Like a cantankerous parent telling teenagers they cannot have the family car for a road trip, President Bush announced in California on Saturday that the Democrats would reverse his tax cuts of last year "over my dead body." Actually, Mr. Bush said "not over my dead body," thereby mangling a familiar idiom, but the crowd's roar of approval indicated that everyone knew what he meant.
So did the headline writers, making the president's "my dead body" the first memorable Bushism of 2002, and the first since Sept. 11 to address the indisposed economy. But it was only the latest in a string of phrases, from "smoke them out of their caves" to "the evil one," that have punctuated Mr. Bush's speech and are destined to live on as signposts of his presidency.
Herewith, a primer of the newest Bushisms.
"Over my dead body": White House aides said that Mr. Bush was speaking in California from notes, not a text, and that the remark was ad-libbed. The declaration immediately evoked memories of Mr. Bush's father's reneged and politically disastrous promise, "Read my lips: no new taxes," but in fact "over my dead body" has been a favorite of politicians, sometimes with unpleasant results, for some time.
Ronald Reagan announced in Little Rock, Ark., in his 1984 re- election campaign that there would be tax increases only "over my dead body," a promise he had to modify in his second term. Prime Minister John Major of Britain said in 1992 that the pound would be devalued only "over my dead body," and soon enough the currency was down 15 percent.
White House officials did not return calls yesterday seeking to determine if Mr. Bush had used the phrase with his own twin daughters, or if he had heard "over my dead body" from his parents while growing up. But Homer may have been the first to use it, in the "Iliad," when Hector tells his wife, Andromache, that he will "let the earth come piling over my dead body" before he will allow the fall of Troy and hear her cries as she is dragged off by the Greeks.
In that same passage, in what could be read as another literary allusion to the family Bush, Hector lifts his infant son and asks the gods to grant that the boy "rule all Troy in power and one day let them say, `He is a better man than his father!' "
"The evil one": Mr. Bush has regularly used this phrase to describe Osama bin Laden. Among evangelical Christians, it is an obvious reference to Satan, and appears throughout the Bible. (From Matthew, in the New American Standard Bible: "When anyone hears the word of the kingdom and does not understand it, the evil one comes and snatches away what has been sown in his heart.")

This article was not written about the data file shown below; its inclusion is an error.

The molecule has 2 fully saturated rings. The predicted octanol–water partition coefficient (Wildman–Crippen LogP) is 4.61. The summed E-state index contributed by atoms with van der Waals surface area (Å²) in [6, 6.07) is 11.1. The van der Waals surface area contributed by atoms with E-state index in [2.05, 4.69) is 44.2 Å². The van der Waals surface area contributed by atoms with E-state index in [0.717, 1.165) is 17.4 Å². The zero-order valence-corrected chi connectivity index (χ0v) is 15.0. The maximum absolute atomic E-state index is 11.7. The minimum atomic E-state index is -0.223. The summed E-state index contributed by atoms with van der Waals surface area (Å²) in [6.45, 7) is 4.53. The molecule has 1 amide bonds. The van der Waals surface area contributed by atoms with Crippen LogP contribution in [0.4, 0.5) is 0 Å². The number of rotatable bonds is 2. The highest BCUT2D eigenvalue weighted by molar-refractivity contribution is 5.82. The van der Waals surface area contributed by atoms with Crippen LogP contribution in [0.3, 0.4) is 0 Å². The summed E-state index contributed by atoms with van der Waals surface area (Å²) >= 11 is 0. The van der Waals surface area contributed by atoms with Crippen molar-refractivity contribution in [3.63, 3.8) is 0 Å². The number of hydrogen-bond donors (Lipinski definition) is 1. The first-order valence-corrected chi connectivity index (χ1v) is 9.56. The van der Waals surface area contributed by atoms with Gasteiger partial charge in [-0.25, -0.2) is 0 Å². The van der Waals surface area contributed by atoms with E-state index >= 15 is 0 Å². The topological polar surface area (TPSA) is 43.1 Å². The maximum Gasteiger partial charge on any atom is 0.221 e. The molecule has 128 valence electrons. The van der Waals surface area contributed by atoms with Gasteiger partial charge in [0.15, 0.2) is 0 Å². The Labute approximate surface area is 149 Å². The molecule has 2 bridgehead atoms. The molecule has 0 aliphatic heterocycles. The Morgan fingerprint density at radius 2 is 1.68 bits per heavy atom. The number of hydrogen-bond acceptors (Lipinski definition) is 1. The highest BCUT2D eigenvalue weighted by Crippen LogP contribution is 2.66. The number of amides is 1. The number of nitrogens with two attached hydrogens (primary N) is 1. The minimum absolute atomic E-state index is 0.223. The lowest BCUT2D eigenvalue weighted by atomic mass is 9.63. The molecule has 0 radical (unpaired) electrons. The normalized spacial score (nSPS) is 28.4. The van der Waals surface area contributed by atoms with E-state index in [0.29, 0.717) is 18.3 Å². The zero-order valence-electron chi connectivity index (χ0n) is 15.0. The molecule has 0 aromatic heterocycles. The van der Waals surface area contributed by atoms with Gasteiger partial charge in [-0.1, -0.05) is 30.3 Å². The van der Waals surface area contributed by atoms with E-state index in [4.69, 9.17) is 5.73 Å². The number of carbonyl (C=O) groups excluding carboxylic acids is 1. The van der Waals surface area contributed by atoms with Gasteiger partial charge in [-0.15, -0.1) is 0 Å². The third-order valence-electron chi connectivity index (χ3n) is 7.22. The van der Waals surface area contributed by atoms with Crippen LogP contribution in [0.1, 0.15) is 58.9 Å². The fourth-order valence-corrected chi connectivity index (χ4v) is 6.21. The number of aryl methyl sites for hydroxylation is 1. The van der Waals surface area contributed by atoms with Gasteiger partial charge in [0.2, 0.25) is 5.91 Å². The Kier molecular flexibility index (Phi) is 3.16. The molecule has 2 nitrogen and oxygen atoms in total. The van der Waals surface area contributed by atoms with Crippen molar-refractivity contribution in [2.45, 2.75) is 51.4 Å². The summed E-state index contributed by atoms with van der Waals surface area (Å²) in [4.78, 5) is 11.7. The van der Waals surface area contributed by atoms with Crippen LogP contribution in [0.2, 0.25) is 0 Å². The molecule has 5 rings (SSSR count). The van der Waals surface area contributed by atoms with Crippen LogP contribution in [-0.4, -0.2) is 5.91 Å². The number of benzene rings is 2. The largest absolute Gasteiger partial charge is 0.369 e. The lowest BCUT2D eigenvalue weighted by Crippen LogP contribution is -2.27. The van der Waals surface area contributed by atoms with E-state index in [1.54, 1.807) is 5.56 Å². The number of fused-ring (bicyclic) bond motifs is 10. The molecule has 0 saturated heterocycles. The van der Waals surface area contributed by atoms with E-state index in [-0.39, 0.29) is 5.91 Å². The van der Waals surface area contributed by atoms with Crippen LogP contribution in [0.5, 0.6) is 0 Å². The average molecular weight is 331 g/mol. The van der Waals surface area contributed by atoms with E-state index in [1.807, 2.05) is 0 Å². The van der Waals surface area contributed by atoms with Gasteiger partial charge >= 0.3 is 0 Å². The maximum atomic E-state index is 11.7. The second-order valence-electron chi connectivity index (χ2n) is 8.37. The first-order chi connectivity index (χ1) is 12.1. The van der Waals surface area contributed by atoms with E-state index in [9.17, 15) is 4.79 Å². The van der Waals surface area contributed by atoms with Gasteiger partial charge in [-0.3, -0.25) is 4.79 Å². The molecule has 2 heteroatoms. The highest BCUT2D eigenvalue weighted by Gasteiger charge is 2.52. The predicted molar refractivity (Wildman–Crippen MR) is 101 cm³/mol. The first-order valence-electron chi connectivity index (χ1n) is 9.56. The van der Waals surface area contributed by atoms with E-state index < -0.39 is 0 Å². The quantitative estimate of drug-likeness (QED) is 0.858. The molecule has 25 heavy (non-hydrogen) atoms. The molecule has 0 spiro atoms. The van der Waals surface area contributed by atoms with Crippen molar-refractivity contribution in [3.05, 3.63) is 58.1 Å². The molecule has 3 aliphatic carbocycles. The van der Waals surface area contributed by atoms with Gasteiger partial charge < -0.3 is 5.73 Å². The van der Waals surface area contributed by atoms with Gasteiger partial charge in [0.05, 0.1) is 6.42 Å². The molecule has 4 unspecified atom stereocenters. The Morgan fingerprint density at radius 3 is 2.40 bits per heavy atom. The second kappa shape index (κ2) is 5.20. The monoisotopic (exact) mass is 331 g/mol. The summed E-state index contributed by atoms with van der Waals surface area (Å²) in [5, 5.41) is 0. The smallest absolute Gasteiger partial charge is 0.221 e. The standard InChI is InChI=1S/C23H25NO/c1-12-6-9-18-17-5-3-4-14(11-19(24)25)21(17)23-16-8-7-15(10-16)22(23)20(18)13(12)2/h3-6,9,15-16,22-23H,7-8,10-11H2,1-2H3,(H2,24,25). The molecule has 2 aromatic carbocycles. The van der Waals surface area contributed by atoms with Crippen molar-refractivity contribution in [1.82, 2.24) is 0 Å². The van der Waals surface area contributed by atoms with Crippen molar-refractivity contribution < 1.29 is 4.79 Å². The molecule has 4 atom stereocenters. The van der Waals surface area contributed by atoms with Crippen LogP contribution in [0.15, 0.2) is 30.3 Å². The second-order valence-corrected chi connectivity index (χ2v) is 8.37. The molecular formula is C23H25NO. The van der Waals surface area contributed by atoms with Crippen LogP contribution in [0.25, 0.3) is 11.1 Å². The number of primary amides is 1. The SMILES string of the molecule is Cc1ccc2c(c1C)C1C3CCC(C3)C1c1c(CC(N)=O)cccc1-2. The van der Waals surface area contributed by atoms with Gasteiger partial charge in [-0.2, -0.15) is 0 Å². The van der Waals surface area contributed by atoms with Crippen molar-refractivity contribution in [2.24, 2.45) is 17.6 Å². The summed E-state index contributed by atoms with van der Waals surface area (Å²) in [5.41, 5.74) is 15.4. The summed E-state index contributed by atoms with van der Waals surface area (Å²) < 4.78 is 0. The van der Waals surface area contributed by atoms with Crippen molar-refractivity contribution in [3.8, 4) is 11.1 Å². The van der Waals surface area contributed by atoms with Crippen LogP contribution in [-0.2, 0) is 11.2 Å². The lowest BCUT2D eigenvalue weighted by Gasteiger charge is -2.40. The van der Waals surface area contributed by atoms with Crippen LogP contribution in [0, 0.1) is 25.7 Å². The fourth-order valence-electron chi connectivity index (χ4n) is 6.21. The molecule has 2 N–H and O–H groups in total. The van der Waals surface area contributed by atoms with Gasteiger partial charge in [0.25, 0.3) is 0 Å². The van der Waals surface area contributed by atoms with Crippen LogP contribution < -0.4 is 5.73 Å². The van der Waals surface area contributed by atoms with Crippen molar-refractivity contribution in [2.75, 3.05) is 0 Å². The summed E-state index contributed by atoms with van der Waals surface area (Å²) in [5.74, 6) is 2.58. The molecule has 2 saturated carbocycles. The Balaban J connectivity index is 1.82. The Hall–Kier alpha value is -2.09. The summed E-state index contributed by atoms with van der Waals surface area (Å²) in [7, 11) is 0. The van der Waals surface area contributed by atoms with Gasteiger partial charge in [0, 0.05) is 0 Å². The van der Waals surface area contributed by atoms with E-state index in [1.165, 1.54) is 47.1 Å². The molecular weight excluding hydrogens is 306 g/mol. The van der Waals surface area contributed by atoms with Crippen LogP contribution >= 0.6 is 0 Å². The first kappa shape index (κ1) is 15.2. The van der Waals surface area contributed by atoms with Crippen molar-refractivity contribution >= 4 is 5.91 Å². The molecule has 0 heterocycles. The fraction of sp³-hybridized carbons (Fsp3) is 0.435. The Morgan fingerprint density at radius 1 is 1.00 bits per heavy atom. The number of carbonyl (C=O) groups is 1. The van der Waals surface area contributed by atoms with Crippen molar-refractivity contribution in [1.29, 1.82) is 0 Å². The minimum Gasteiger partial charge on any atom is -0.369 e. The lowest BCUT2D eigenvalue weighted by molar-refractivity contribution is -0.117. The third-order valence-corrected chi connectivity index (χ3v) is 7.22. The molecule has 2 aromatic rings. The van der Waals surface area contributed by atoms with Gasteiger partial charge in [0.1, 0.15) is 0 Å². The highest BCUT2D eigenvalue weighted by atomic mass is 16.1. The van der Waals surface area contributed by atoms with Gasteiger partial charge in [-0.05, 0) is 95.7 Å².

Mr. Bush was raised an Episcopalian, became a Methodist after his marriage and then in 1986 said he was recommitting his heart to Jesus Christ — a born-again experience, at least in the words of evangelicals, although the president has not used that term to describe himself. Still, evangelicals recognize the terminology of "the evil one" as their own.
But some in the evangelical movement have questioned the phrase.
"The problem with `the evil one' is that in Christian thought, the only one who is totally, hopelessly evil is Satan," said Richard J. Mouw, the president of Fuller Theological Seminary in Pasadena, Calif., the largest seminary in North America for the mainstream evangelical movement. "We don't really believe that anybody is beyond redemption until their dying breath, if they reject Christ." Calling Mr. bin Laden "the evil one" supernaturalizes him, Dr. Mouw said. He added that saying Mr. bin Laden was wanted dead or alive, as the president had done, trivializes human life. "That's not an example of moral leadership, or spiritual leadership," Dr. Mouw said.
"Smoke them out of their caves": Mr. Bush has with great relish promised to smoke the Taliban and Al Qaeda out of their hiding places. In the early days of the war, his reference to caves was thought by some to be metaphorical. But the bombing of Tora Bora proved that the president was speaking more literally than most people may have realized.
Then on Dec. 19, appearing on the South Lawn of the White House with Gov. Mike Foster of Louisiana, Mr. Bush suddenly used the phrase in connection with rabbits, leaving the press corps perplexed.
"I know the governor likes to hunt rabbits down in Louisiana," the president said. "Sometimes those rabbits think they can hide from the governor. But, eventually, he smokes them out and gets them. And that's exactly what is happening to Mr. bin Laden, and all the murderers that he's trying to hide in Afghanistan."
Mr. Foster later explained that Mr. Bush was referring to a rabbit hunting trip he took with Mr. Bush on the Louisiana coast during the 2000 presidential campaign. "You let beagles loose, and they howl and go after the rabbits and chase the rabbits out in front of you," Mr. Foster said.
"I guess you could smoke them out," Mr. Foster added, "but I don't know anybody who hunts them that way."
Copyright 2002 The New York Times Company